Well, Memorial Day is a week away, and the NHL is down to the Final Four (term stolen from the NCAA because basketball sucks). In a few minutes, the ECF kicks off with a @wonderful@ 1PM Eastern puck drop...hey at least the ONLY game being played today will be over in time for me to fire up the grill. In past years, it has been warm enough early enough (and the Wings have remained in the playoffs long enough) to enjoy evening barbecue dinners while listening to the games. Sadly, this is not the case this year; snow into April, the Wings early (face it, a 5 game series is woefully short) exit, and the horrendous weekend schedules have conspired it so that the grilling and hockey will not occur simultaneously. Oh well, I guess that's what the coolers full of beer are for?
Anyway, in previous game threads it seems that an idea was born to share grill/cookout/general food ideas. I already know I have a couple of new ideas that I want to try out posthaste from those threads. But I also thought I would kick things off with carne asada tacos (Tijuana style). Carne asada is a cool Mexican term with a dual meaning, it refers to both the style of preparing the meat, and also refers to the cookout party. Yes, carne asada actually can mean "cookout party" (and for those not familiar with Mexican culture, we are talking about a giant family and friend get together where pretty much anyone can bring anyone and strangers even show up). So you eat carne asada tacos at a carne asada. Anyway, here's how to make it, Tijuana style. Please note, I've been making these for so many years that I just know how they should taste. In other words I don't know exact measurements but hopefully I provide enough information to get you started.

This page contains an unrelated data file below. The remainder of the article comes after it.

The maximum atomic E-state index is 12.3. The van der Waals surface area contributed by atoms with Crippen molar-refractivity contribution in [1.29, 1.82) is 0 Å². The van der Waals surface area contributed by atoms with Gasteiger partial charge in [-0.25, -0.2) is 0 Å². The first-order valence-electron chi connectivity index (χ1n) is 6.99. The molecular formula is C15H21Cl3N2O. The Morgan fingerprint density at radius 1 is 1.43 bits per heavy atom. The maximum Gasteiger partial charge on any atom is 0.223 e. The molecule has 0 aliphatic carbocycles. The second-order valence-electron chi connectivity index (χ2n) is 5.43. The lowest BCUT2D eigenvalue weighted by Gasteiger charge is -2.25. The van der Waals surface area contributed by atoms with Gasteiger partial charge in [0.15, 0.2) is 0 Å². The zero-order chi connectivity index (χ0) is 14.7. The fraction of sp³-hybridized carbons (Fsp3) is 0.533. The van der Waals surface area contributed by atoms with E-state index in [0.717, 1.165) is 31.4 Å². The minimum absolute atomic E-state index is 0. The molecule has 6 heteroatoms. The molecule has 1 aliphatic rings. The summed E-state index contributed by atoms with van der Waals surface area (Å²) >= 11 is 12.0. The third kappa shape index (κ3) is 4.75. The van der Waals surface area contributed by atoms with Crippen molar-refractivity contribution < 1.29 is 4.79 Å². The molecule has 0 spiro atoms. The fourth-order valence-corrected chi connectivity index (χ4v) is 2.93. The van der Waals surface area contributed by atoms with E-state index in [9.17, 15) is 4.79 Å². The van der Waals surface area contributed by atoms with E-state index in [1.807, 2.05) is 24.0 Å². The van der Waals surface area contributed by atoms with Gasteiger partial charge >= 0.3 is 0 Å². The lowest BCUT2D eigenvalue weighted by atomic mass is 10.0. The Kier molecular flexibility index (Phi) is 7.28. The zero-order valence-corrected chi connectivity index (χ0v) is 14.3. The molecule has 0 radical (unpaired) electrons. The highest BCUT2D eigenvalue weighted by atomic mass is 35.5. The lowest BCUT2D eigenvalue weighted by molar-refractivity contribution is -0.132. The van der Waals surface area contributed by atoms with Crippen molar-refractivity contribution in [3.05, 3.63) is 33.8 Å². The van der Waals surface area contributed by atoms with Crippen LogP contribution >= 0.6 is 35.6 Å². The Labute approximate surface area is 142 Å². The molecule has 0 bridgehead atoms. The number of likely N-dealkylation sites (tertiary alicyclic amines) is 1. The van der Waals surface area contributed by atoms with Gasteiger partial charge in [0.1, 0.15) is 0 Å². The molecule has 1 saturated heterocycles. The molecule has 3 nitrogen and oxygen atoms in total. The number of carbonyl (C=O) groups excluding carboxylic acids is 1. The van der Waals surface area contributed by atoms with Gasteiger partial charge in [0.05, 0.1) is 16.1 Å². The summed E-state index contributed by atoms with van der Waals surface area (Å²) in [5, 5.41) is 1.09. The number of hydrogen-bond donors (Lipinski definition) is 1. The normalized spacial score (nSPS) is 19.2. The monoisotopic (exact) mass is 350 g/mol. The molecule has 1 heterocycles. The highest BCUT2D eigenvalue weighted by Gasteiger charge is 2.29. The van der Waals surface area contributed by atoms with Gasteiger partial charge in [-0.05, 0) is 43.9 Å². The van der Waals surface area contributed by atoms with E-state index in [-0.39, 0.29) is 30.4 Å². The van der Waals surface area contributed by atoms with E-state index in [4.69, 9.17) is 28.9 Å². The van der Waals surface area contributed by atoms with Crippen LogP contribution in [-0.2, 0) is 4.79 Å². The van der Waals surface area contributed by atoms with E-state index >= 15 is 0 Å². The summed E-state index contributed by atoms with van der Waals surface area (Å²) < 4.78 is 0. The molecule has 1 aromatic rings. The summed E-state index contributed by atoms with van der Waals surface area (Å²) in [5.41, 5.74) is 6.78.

For the meat/marinade:
Enough skirt steak (the really thin stuff) to feed an army (or your party guests)
Red Pepper (chili) Powder (don't use the stuff that has salt in it, i'm talking the pure stuff here).
The way I like to marinate sprinkle cumin, onion powder, garlic powder lightly over both sides of the steaks, then heavily cover both sides with chili powder. place the meat in a flat (like a 13x9) pan with high sides (lasagna pans and roasters work great). then juice limes over the meat. Let sit for a couple hours in the fridge, then juice some more lime over the meat (a good coating). After a couple more hours in the fridge, cover the meat with orange juice and sprinkle a heavy 4-5 tablespoons of chili powder and let marinate overnight. Note, you may want to create the marinade without the meat so you can get a gist of how hot it will be and how earthy it will be with the cumin. I like mine with a just a little zing and let the guacamole provide the heat, so I put more cumin in my marinade to get the earthy flavor in the meat. You may even want to experiment with the marinade. Just remember, the orange and lime juice is tenderizing the meat as well, so you need to do this step at least overnight.
For the Guacamole:
Avocados (duh!) - I really like guacamole so i generally get about 1 per every 2 people)